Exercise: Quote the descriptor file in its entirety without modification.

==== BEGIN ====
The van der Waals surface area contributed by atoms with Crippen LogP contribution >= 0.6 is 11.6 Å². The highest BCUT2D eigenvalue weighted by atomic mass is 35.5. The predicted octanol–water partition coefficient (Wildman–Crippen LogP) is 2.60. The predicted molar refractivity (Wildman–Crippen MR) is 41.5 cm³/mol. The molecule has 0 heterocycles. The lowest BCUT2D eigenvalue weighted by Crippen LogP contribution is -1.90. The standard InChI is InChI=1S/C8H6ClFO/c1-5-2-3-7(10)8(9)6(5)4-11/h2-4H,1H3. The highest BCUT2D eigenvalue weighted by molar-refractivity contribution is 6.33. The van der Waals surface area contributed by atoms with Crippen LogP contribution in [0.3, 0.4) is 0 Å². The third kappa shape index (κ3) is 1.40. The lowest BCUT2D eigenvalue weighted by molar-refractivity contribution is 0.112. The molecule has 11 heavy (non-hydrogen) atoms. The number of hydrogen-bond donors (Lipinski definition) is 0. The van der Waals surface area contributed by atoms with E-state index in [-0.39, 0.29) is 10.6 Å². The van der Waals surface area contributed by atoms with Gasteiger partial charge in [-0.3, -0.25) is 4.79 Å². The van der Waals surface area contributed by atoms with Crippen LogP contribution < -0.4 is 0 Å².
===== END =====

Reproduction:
The van der Waals surface area contributed by atoms with Crippen LogP contribution >= 0.6 is 11.6 Å². The highest BCUT2D eigenvalue weighted by atomic mass is 35.5. The predicted octanol–water partition coefficient (Wildman–Crippen LogP) is 2.60. The predicted molar refractivity (Wildman–Crippen MR) is 41.5 cm³/mol. The molecule has 0 heterocycles. The lowest BCUT2D eigenvalue weighted by Crippen LogP contribution is -1.90. The standard InChI is InChI=1S/C8H6ClFO/c1-5-2-3-7(10)8(9)6(5)4-11/h2-4H,1H3. The highest BCUT2D eigenvalue weighted by molar-refractivity contribution is 6.33. The van der Waals surface area contributed by atoms with Crippen LogP contribution in [0.3, 0.4) is 0 Å². The third kappa shape index (κ3) is 1.40. The lowest BCUT2D eigenvalue weighted by molar-refractivity contribution is 0.112. The molecule has 11 heavy (non-hydrogen) atoms. The number of hydrogen-bond donors (Lipinski definition) is 0. The van der Waals surface area contributed by atoms with E-state index in [-0.39, 0.29) is 10.6 Å². The van der Waals surface area contributed by atoms with Gasteiger partial charge in [-0.3, -0.25) is 4.79 Å². The van der Waals surface area contributed by atoms with Crippen LogP contribution < -0.4 is 0 Å².